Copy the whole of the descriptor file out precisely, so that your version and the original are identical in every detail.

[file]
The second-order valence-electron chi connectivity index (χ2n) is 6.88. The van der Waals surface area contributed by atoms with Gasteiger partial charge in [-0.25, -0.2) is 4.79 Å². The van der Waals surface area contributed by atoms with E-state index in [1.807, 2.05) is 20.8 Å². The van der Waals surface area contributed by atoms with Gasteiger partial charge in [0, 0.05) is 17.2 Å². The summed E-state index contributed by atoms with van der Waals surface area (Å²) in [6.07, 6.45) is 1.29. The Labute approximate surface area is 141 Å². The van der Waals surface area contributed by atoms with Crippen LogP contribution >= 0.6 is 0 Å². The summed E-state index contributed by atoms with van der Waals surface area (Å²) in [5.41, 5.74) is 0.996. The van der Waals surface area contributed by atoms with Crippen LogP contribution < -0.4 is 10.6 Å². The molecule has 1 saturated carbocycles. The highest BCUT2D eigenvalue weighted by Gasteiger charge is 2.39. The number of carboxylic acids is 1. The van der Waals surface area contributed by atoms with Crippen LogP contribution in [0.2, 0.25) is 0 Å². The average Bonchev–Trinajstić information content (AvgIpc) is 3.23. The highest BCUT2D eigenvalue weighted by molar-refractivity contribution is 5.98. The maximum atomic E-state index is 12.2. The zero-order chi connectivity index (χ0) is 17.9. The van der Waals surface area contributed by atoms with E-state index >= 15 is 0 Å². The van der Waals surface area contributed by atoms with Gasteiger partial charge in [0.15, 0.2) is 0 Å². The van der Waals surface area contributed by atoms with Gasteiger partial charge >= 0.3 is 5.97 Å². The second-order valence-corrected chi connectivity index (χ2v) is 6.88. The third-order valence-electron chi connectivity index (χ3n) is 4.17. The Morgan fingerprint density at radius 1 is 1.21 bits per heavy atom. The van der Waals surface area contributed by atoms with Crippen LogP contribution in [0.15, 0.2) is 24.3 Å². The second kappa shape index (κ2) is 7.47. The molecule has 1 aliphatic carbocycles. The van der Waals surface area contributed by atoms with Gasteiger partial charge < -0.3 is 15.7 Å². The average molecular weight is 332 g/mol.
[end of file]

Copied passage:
The second-order valence-electron chi connectivity index (χ2n) is 6.88. The van der Waals surface area contributed by atoms with Gasteiger partial charge in [-0.25, -0.2) is 4.79 Å². The van der Waals surface area contributed by atoms with E-state index in [1.807, 2.05) is 20.8 Å². The van der Waals surface area contributed by atoms with Gasteiger partial charge in [0, 0.05) is 17.2 Å². The summed E-state index contributed by atoms with van der Waals surface area (Å²) in [6.07, 6.45) is 1.29. The Labute approximate surface area is 141 Å². The van der Waals surface area contributed by atoms with Crippen LogP contribution >= 0.6 is 0 Å². The summed E-state index contributed by atoms with van der Waals surface area (Å²) in [5.41, 5.74) is 0.996. The van der Waals surface area contributed by atoms with Crippen LogP contribution < -0.4 is 10.6 Å². The molecule has 1 saturated carbocycles. The highest BCUT2D eigenvalue weighted by Gasteiger charge is 2.39. The number of carboxylic acids is 1. The van der Waals surface area contributed by atoms with Crippen LogP contribution in [0.2, 0.25) is 0 Å². The average Bonchev–Trinajstić information content (AvgIpc) is 3.23. The highest BCUT2D eigenvalue weighted by molar-refractivity contribution is 5.98. The maximum atomic E-state index is 12.2. The zero-order chi connectivity index (χ0) is 17.9. The van der Waals surface area contributed by atoms with E-state index >= 15 is 0 Å². The van der Waals surface area contributed by atoms with Gasteiger partial charge in [0.15, 0.2) is 0 Å². The van der Waals surface area contributed by atoms with Gasteiger partial charge >= 0.3 is 5.97 Å². The second-order valence-corrected chi connectivity index (χ2v) is 6.88. The third-order valence-electron chi connectivity index (χ3n) is 4.17. The Morgan fingerprint density at radius 1 is 1.21 bits per heavy atom. The van der Waals surface area contributed by atoms with Crippen LogP contribution in [0.15, 0.2) is 24.3 Å². The second kappa shape index (κ2) is 7.47. The molecule has 1 aliphatic carbocycles. The van der Waals surface area contributed by atoms with Gasteiger partial charge < -0.3 is 15.7 Å². The average molecular weight is 332 g/mol.